They were pitched into the Battle and the next three days saw constant action and heavy casualties. By late afternoon on the 26th the remains of the battalion along with the Dublin Fusiliers and many stragglers found themselves in the Grande Place of St Quentin.

They had marched and fought under the hot August sun with little or no food, the grateful locals pressed wine onto them, many literally had bellies full of wine and boots full of blood. The troops collapsed almost anywhere, drunk, exhausted, wounded, many all three. The surviving soldiers flatly refused to march another step.

Elkington and the Co of the ‘Dubs’ Lt Col Mainwaring asked the local mayor to organise food, medical supplies and transport. The mayor had heard the stories from Belgium and was terrified that not only would the town be destroyed but the inhabitants slaughtered. He begged the British officers to show mercy, see sense and surrender the town. The men seemed to be in no condition to fight or move, the exhausted officers both in their 50’s and deeply shocked by the intensity of the last three days of action, signed the surrender document.

At this point a troop of the Royal Irish Dragoon Guards came on the scene.

One of them, Major Tom Bridges. Bridges recalled later:

'The men in the square were so jaded it was pathetic to see them. If one only had a band, I thought! Why not? 'There was a toy shop handy, which provided my trumpeter and myself with a tin whistle and a drum, and we marched round the fountain, where the men were lying like the dead, playing the British Grenadiers and Tipperary, and beating the drum like mad. They sat up and began to laugh and cheer.’

Like the Pied Piper Bridges marched around the square with his little orchestra gathering up a column of marching men. Placing the wounded on commandeered wagons Bridges little band marched over 500 men towards the British lines.

Lt Col Elkington and Lt Col Mainwaring were ‘cashiered’ and dismissed in disgrace, Mainwaring returned to England an ill and exhausted man, Elkington simply disappeared.

The Royal Warwickshire Regiment fought Lt Montgomery was hit by a sniper on the 13th of October and by Christmas that had suffered 457 casualties, in 1915 they fought at Neuve Chapple and Ypres, and the casualties mounted, by the end of the war 1500 men of the regiment were dead.

On the 28th of September 1915 1st Btn 2nd Infantry regiment French Foreign Legion were to attack, the position of honour went to company B3 to attack Navarin Farm. As the legionnaires rushed out of their trenches a silver haired corporal led the attack as he had done with great bravery at Hill 119 in the last attack.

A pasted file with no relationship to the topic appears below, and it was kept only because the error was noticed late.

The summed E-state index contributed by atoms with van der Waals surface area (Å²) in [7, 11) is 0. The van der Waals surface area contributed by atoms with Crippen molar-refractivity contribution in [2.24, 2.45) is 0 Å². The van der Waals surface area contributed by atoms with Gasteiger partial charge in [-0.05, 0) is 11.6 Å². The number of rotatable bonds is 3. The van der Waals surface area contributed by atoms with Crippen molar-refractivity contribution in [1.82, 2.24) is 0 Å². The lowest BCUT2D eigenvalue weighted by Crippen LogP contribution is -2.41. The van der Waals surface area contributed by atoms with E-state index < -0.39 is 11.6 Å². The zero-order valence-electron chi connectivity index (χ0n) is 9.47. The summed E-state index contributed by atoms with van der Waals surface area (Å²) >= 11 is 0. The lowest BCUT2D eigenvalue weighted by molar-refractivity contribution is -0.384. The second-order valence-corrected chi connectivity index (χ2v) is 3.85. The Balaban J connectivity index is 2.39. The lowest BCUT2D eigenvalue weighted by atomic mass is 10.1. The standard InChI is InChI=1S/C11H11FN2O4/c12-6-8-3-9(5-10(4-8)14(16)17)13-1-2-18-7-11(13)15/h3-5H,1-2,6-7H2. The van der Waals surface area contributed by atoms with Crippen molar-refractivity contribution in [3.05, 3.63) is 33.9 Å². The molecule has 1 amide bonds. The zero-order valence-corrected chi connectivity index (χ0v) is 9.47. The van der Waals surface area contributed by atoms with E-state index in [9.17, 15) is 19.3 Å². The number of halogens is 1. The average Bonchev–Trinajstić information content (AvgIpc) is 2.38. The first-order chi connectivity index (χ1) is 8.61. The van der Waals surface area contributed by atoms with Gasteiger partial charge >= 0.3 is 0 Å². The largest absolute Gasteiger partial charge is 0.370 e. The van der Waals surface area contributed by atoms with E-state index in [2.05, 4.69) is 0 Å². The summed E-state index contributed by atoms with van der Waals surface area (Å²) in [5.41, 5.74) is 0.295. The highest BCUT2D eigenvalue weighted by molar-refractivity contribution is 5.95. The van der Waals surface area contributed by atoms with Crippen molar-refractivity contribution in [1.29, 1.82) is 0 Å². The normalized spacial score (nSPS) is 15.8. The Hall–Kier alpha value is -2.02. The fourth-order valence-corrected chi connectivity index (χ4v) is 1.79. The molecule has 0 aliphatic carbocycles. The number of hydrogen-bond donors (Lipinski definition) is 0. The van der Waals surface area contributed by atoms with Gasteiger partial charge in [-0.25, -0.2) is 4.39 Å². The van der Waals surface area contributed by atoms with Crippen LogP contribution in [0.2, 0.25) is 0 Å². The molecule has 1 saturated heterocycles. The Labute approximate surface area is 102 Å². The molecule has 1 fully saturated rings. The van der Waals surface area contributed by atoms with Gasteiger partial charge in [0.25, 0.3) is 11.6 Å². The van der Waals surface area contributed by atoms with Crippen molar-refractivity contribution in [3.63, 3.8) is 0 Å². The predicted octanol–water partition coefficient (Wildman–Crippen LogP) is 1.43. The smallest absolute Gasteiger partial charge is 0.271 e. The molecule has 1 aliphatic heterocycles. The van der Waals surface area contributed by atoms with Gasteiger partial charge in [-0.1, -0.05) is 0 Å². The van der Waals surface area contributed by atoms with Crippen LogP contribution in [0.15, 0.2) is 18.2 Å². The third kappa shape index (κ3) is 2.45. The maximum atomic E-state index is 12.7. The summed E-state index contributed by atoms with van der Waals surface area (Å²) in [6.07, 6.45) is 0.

The legionnaires fell like flies but the corporal, twice the age of most of the men still charged, directing men to weak points, shouting encouragement and bombing to good effect, he was a model of determination and bravery.

The company or what was left of it made the wood, the corporal (without officers) rallied the survivors and using bombs bravely attacked the notorious strong point, as he charged he was caught by machine gun fire, his leg shattered he fell to the bottom of a trench.

He lay there for 13 hours without a sound, waiting for death? Eventually stretcher bearers from his regiment found him and he was evacuated to Paris.

For over a year he was in hospital, while he kept the leg he would never be able to walk far without a stick.

In the summer of 1916 a visiting General stood next to his bed and read out a citation;-

“The Medaille Militaire and the Croix de Guerre avec Palme are conferred upon No. 29274 Legionaire John Ford Elkington of the First Foreign Regiment. Although being Fifty years old, he has given proof during the campaign of remarkable courage and ardour, setting everyone the best possible example. He was gravely wounded on the 28th September 1915 rushing forward to assault enemy trenches. He has lost the use of his right leg.”

The French citation was brought to the notice of King George V who reinstated him in his old rank , seniorities and a DSO. Elkington retired to a small village in Berkshire and never wore his medals.